6 March 2020 – The South African Football Association’s (SAFA) innovative MYSAFA player registration and competition management system has come a long way in a short time. By now most footballing pundits, administrators, players, coaches and match officials are aware of this ground-breaking technology, why it was brought about and exactly what advantages and benefits it will bring to South African football in the near and distant future.
One positive that will have a ripple effect for generations to come is the distribution of training rewards for smaller clubs who groom young players and make it more efficient for them to get financial rewards.
Among many others, legendary goalkeeper, Innocent Mayoyo, has given the thumbs up to the platform.
“Keeping track of player records is hard if you don’t have a reliable system and I believe through MYSAFA we finally have a working system that will help clubs being compensated for their hard work of producing talented players,” said the former Pirates star.
These rewards revolve around two main aspects: Solidarity Contribution and Training Compensation. These are defined in the FIFA Regulations on the Status and Transfer of Players (RSTP). Clubs must register all players (boys, girls, amateurs, and professionals) with their member association from at least 12 years of age.
Why is this so important? FIFA requires a complete record of where players have been registered during their entire career. This will be contained in an electronic player passport and used for automated payment of training rewards when the player turns professional.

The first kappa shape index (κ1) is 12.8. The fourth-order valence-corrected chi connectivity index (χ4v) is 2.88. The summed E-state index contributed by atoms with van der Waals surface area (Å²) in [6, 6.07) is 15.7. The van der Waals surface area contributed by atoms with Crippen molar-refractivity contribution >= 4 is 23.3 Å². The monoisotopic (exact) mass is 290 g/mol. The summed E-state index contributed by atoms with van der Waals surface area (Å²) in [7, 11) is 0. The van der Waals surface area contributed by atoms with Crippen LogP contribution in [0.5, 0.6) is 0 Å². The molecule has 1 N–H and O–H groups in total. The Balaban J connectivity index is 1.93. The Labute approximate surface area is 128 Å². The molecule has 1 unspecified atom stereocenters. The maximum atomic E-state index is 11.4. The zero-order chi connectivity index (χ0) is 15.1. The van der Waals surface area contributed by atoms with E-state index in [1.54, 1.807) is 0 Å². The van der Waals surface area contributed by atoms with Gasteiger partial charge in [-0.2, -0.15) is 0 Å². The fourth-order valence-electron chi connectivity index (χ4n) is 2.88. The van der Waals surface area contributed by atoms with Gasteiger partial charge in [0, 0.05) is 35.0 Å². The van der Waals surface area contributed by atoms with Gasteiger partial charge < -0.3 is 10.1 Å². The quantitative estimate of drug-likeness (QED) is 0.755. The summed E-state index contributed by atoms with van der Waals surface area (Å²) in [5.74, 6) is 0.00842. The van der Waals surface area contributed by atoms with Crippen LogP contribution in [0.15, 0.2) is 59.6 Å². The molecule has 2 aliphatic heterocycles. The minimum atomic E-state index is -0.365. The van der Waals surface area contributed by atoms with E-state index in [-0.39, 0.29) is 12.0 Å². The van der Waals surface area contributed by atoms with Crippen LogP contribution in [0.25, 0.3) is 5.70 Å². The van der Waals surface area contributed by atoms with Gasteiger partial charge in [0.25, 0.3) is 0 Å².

FIFA’s solidarity reform package specifies that solidarity payments will be automatically withheld and paid to training clubs using the member associations’ electronic registration system. In South Africa, that system is MYSAFA, which is the gateway for transfer matching, payments, passports and more.
FIFA’s Football Stakeholders Committee also recently endorsed the establishment of a fund to partly finance the payment of training compensation. Financed by an additional 1% levy on transfer fees, the system will further encourage and reward the training efforts of clubs. As payments will be automated via the new FIFA Clearing House, it will ensure that training compensation is actually paid, which – especially in Africa – is rarely the case today.
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By: Dhirshan Gobind